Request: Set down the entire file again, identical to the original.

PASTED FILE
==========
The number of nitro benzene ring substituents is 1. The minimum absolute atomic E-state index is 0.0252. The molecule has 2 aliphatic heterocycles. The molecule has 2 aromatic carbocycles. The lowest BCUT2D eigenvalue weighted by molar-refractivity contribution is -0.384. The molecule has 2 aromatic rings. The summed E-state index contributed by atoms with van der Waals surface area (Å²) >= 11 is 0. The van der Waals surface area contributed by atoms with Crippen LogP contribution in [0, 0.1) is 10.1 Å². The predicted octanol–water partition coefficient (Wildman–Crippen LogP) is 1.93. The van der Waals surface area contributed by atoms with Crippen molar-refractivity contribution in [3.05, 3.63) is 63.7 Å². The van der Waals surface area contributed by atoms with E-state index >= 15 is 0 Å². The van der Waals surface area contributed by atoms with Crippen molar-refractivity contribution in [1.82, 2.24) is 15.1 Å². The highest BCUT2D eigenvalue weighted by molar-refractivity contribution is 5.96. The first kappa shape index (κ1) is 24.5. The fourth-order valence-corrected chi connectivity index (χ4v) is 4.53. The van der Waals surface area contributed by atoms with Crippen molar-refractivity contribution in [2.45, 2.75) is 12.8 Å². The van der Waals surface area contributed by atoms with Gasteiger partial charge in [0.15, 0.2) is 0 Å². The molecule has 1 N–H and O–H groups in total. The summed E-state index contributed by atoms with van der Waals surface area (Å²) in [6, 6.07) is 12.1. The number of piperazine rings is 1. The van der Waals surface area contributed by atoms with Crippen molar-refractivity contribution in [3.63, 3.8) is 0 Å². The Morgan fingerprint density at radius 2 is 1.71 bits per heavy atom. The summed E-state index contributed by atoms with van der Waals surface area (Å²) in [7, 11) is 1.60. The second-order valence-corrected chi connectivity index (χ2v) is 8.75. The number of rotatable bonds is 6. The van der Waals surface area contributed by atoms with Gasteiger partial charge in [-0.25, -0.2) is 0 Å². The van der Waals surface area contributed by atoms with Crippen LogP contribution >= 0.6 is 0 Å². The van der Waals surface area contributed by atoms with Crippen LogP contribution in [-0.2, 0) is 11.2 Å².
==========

The number of nitro benzene ring substituents is 1. The minimum absolute atomic E-state index is 0.0252. The molecule has 2 aliphatic heterocycles. The molecule has 2 aromatic carbocycles. The lowest BCUT2D eigenvalue weighted by molar-refractivity contribution is -0.384. The molecule has 2 aromatic rings. The summed E-state index contributed by atoms with van der Waals surface area (Å²) >= 11 is 0. The van der Waals surface area contributed by atoms with Crippen LogP contribution in [0, 0.1) is 10.1 Å². The predicted octanol–water partition coefficient (Wildman–Crippen LogP) is 1.93. The van der Waals surface area contributed by atoms with Crippen molar-refractivity contribution in [3.05, 3.63) is 63.7 Å². The van der Waals surface area contributed by atoms with E-state index >= 15 is 0 Å². The van der Waals surface area contributed by atoms with Crippen molar-refractivity contribution in [1.82, 2.24) is 15.1 Å². The highest BCUT2D eigenvalue weighted by molar-refractivity contribution is 5.96. The first kappa shape index (κ1) is 24.5. The fourth-order valence-corrected chi connectivity index (χ4v) is 4.53. The van der Waals surface area contributed by atoms with Crippen molar-refractivity contribution in [2.45, 2.75) is 12.8 Å². The van der Waals surface area contributed by atoms with Gasteiger partial charge in [0.15, 0.2) is 0 Å². The molecule has 1 N–H and O–H groups in total. The summed E-state index contributed by atoms with van der Waals surface area (Å²) in [6, 6.07) is 12.1. The number of piperazine rings is 1. The van der Waals surface area contributed by atoms with Crippen molar-refractivity contribution in [3.63, 3.8) is 0 Å². The Morgan fingerprint density at radius 2 is 1.71 bits per heavy atom. The summed E-state index contributed by atoms with van der Waals surface area (Å²) in [7, 11) is 1.60. The second-order valence-corrected chi connectivity index (χ2v) is 8.75. The number of rotatable bonds is 6. The van der Waals surface area contributed by atoms with Gasteiger partial charge in [-0.25, -0.2) is 0 Å². The van der Waals surface area contributed by atoms with Crippen LogP contribution >= 0.6 is 0 Å². The van der Waals surface area contributed by atoms with Crippen LogP contribution in [-0.2, 0) is 11.2 Å².